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South of the Border, West of the Sun by…

South of the Border, West of the Sun (1998)

by Haruki Murakami

Other authors: See the other authors section.

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4,678891,475 (3.83)136
Recently added byayoshina, smegma, geteca, private library, TakeItOrLeaveIt, AeshaMali, AudriusR, LoZioSpino
  1. 40
    Kafka on the Shore by Haruki Murakami (whymaggiemay)
    whymaggiemay: In my opinion, a much better book.

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» See also 136 mentions

English (60)  French (7)  Spanish (6)  Dutch (4)  German (4)  Norwegian (2)  Portuguese (Portugal) (2)  Hungarian (1)  Italian (1)  Danish (1)  Catalan (1)  All languages (89)
Showing 1-5 of 60 (next | show all)
I thought it was an excellent read, just like everything I've read by Murakami. I just don't know if I'll ever read it again, not by any fault of the book but because of the way it made me feel. I don't think I was in the right place at the time. ( )
  Yafutoma | Jun 26, 2018 |
I can't tell if there is any "plot" in this book. If I should tell what this book is about, i'd say it's about a man, the way he loves and his search for a purpose or fullfillment in life.
Haruki Murika has a way beautiful way to describe moods, situations and feelings. This novel tapped somehow in my subconscious and left a taste, like you one time were at some place but you forgot where.
The only thing I don't like is the ending, but this is just a matter of personal taste. ( )
  Geektesse | Dec 10, 2017 |
I've given up on trying to find exactly what's special about Murakami's writing, but it seems to hit the right spot for me almost every time. A quaint, little story similar in theme and scale to Norwegian Wood than The Wind-Up Bird Chronicles, it tells the story of Hajime (meaning "first" in Japanese), starting from pre-school till the middle-age, his motivations, the circumstances, and of course, the people in his lives. Again, Murakami's strength in portraying the depth of human emotions, and his frank and matter-of-fact style writing complements each other and creates this delightful synergy of a short novel. ( )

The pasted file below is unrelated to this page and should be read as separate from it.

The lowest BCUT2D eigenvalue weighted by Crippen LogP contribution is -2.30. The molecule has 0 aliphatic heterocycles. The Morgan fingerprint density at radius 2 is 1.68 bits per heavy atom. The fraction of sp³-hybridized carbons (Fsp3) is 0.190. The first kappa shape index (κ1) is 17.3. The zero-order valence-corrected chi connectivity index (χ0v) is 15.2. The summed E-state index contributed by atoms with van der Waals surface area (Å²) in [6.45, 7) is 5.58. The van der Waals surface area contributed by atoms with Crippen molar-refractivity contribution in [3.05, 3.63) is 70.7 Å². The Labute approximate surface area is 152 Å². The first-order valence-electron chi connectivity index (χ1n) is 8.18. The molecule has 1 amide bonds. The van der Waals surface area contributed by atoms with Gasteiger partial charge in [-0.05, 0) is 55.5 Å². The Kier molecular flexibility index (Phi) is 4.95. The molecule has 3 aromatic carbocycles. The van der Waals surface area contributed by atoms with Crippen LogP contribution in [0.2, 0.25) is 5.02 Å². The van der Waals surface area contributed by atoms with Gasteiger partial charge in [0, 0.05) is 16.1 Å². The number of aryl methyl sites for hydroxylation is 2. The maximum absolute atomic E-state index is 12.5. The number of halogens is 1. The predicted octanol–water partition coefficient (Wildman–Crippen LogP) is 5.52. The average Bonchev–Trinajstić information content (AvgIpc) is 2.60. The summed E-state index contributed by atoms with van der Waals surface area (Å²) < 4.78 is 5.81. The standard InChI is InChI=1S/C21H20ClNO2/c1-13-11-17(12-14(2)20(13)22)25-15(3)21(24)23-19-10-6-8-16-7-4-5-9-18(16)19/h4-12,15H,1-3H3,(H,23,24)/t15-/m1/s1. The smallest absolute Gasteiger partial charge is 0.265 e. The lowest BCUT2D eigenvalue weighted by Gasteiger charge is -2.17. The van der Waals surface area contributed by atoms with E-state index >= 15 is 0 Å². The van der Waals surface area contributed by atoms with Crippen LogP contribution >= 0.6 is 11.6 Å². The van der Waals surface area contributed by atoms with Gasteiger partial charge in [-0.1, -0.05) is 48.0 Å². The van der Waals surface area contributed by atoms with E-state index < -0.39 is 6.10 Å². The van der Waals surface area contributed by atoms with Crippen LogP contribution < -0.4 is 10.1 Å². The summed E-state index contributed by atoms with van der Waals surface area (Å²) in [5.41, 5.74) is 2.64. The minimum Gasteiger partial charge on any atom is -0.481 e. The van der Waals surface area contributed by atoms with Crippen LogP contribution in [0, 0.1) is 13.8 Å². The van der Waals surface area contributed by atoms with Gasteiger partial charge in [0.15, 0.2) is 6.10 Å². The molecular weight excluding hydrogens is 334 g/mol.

Crontab_e | Sep 19, 2017 |
Most unlikeable protagonist ever, but good book. ( )
  billt568 | Sep 5, 2017 |
I want to read it all over again. ( )
  StefanieBrookTrout | Feb 4, 2017 |
Showing 1-5 of 60 (next | show all)
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» Add other authors (19 possible)

Author nameRoleType of authorWork?Status
Haruki Murakamiprimary authorall editionscalculated
Bandini, DitteTranslatorsecondary authorsome editionsconfirmed
Bandini, GiovanniTranslatorsecondary authorsome editionsconfirmed
Fennema, ElbrichTranslatorsecondary authorsome editionsconfirmed
Gabriel, PhilipTranslatorsecondary authorsome editionsconfirmed
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Information from the Italian Common Knowledge. Edit to localize it to your language.
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My birthday is January 4, 1951. The first week of the first month of the first year of the second half of the twentieth century.
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Gli esseri umani, a volte, sono destinati, per il solo fatto di esistere, a fare del male a qualcuno.
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(Click to show. Warning: May contain spoilers.)
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Amazon.com Amazon.com Review (ISBN 0679767398, Paperback)

In South of the Border, West of the Sun, the arc of an average man's life from childhood to middle age, with its attendant rhythms of success and disappointment, becomes the kind of exquisite literary conundrum that is Haruki Murakami's trademark. The plot is simple: Hajime meets and falls in love with a girl in elementary school, but he loses touch with her when his family moves to another town. He drifts through high school, college, and his 20s, before marrying and settling into a career as a successful bar owner. Then his childhood sweetheart returns, weighed down with secrets:
When I went back into the bar, a glass and ashtray remained where she had been. A couple of lightly crushed cigarette butts were lined up in the ashtray, a faint trace of lipstick on each. I sat down and closed my eyes. Echoes of music faded away, leaving me alone. In that gentle darkness, the rain continued to fall without a sound.
Murakami eschews the fantastic elements that appear in many of his other novels and stories, and readers hoping for a glimpse of the Sheep Man will be disappointed. Yet South of the Border, West of the Sun is as rich and mysterious as anything he has written. It is above all a complex, moving, and honest meditation on the nature of love, distilled into a work with the crystal clarity of a short story. A Nat "King" Cole song, a figure on a crowded street, a face pressed against a car window, a handful of ashes drifting down a river to the sea are woven together into a story that refuses to arrive at a simple conclusion. The classic love triangle may seem like a hackneyed theme for a writer as talented as Murakami, but in his quietly dazzling way, he bends us to his own unique geometry. --Simon Leake

(retrieved from Amazon Thu, 12 Mar 2015 18:20:20 -0400)

(see all 4 descriptions)

A successful Japanese nightclub owner, husband, and father risks everything to be reunited with his childhood sweetheart.

» see all 3 descriptions

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